"Privacy Policies and Terms and Conditions are incredibly thorough. But we as consumers just don't have the time or the legal knowledge to read them in full and understand them. There could be anything in there. Those Ts and Cs, and Privacy Policies, are like that because it protects the companies legally.
"Clearly, if an insurance company thinks there is data there that will make their algorithms more sophisticated, then they are going to want to have access to that data. There is an argument that shouldn't be the case - that a right to privacy should override the accuracy of the information that insurance companies have on you," she said.
Data is already on the sales list
One company looking to improve fitness with wearable technology, but without the corporate interest is Bounts, which offers vouchers and coupons for taking part in healthy activities. It links to the likes of Jawbone and Fitbit, but also to RunKeeper, Strava and even some gyms that take part.
Founder John Stuart tells me that funding comes from "organisations who wish to motivate their public or members", after initially getting off the ground with help from Oxford University, the European Space Agency and "some socially minded individuals."
Because the data is obtained directly from the wearable owner's data collection, Stuart sees Bounts' members as making a conscious choice to share their data β a process which involves manually connecting each one in the settings. What's more, Stuart believes there's a trust, obtained via the understanding that the company aren't selling personal information.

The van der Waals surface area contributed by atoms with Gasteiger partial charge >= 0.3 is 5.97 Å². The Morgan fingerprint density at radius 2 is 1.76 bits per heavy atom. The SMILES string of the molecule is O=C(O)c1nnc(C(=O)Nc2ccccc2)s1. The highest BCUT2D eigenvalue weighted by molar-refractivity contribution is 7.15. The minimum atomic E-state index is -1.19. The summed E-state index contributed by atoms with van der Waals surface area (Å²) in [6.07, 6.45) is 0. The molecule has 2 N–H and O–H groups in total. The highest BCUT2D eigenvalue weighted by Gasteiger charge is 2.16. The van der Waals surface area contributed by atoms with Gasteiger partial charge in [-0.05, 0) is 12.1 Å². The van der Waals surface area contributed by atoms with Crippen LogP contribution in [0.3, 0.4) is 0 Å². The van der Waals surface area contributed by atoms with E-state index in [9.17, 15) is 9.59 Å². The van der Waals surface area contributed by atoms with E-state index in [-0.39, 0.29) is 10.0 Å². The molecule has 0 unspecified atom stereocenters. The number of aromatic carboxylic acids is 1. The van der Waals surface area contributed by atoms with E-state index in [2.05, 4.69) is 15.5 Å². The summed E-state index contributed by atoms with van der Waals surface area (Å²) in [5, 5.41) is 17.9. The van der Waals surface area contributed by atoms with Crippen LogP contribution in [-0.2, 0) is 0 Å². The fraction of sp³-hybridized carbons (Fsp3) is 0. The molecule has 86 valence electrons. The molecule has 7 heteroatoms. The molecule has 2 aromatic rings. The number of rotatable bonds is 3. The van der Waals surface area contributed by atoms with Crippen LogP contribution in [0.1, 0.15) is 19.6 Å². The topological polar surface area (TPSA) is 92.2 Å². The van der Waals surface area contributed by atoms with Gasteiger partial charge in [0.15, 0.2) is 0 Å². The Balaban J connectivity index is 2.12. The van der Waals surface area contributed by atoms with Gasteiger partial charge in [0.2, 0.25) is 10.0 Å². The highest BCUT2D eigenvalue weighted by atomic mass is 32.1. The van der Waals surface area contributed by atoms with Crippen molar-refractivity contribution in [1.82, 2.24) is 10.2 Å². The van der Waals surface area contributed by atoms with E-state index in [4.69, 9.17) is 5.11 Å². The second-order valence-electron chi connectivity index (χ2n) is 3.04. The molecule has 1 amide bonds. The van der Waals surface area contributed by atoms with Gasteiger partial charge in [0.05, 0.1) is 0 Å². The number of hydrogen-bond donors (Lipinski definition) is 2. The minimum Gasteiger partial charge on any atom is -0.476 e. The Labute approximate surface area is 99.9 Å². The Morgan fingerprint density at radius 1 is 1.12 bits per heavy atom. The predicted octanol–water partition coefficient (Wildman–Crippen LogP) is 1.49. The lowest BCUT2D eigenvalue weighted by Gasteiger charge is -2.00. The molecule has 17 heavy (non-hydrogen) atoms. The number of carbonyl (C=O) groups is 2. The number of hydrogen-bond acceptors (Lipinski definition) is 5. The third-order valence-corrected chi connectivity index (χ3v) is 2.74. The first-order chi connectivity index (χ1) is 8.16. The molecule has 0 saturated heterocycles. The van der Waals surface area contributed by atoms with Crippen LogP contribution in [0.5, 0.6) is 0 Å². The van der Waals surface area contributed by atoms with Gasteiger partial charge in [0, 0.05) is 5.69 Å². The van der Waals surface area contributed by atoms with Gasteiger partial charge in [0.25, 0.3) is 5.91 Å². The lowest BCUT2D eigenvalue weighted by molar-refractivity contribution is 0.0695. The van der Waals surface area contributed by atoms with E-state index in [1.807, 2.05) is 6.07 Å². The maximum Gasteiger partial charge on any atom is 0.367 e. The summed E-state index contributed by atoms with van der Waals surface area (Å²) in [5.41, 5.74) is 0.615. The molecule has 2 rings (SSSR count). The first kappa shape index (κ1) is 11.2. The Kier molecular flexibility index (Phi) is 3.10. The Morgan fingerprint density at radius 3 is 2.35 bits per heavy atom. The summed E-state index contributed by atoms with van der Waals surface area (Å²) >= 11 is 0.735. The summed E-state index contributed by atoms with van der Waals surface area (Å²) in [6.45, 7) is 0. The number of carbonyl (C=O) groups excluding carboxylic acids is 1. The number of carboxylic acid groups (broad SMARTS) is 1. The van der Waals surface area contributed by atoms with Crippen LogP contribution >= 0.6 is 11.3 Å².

"It would be complete suicide for Bounts to get a reputation for selling personal data," Stuart explained β but did admit that some data was for sale already.
"We do leverage the data we hold but it is the aggregate, non-personal data e.g. Males, between 30 years old and 40 etc.," he explained.
What's more, Stuart adds, the trackers that Bounts work with make it pretty straightforward to control the quantity of data shared, and to withdraw should customers wish.
"Each of the trackers we work with shows their members who they are sharing data with and the extent of that data share. If they don't want to do it anymore, they can disconnect."
Should you sing up?
For now, with single function devices like Fitbits and Jawbones having their data analysed on a purely voluntary basis, it's hard to see anything too sinister in companies rewarding their healthier instincts.
Ultimately if your privacy matters to you, no EULA is too long to read. As Carr warns: "There needs to be a general understanding that if a device is connected to the internet, then more often than not you are going to lose control over the data that you and your device has collected."
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Check those agreements, and if you can save hundreds of dollars a year on your insurance, it's for the individual to weigh up the pros and cons.
But as wearables become more complex, and heart rate, cholesterol, stress and more detailed and private information starts to usurp simple steps β the picture becomes much more complex. How this will evolve is less clear, but while we're certainly years away from the dystopic nightmare of being turned down for life insurance because Apple detected a heart-rate abnormality β for many, we're on the the first step of the ladder.
If you're interested in what your personal fitness data could mean to big businesses, check out our feature The Worrying Potential of Wearable Data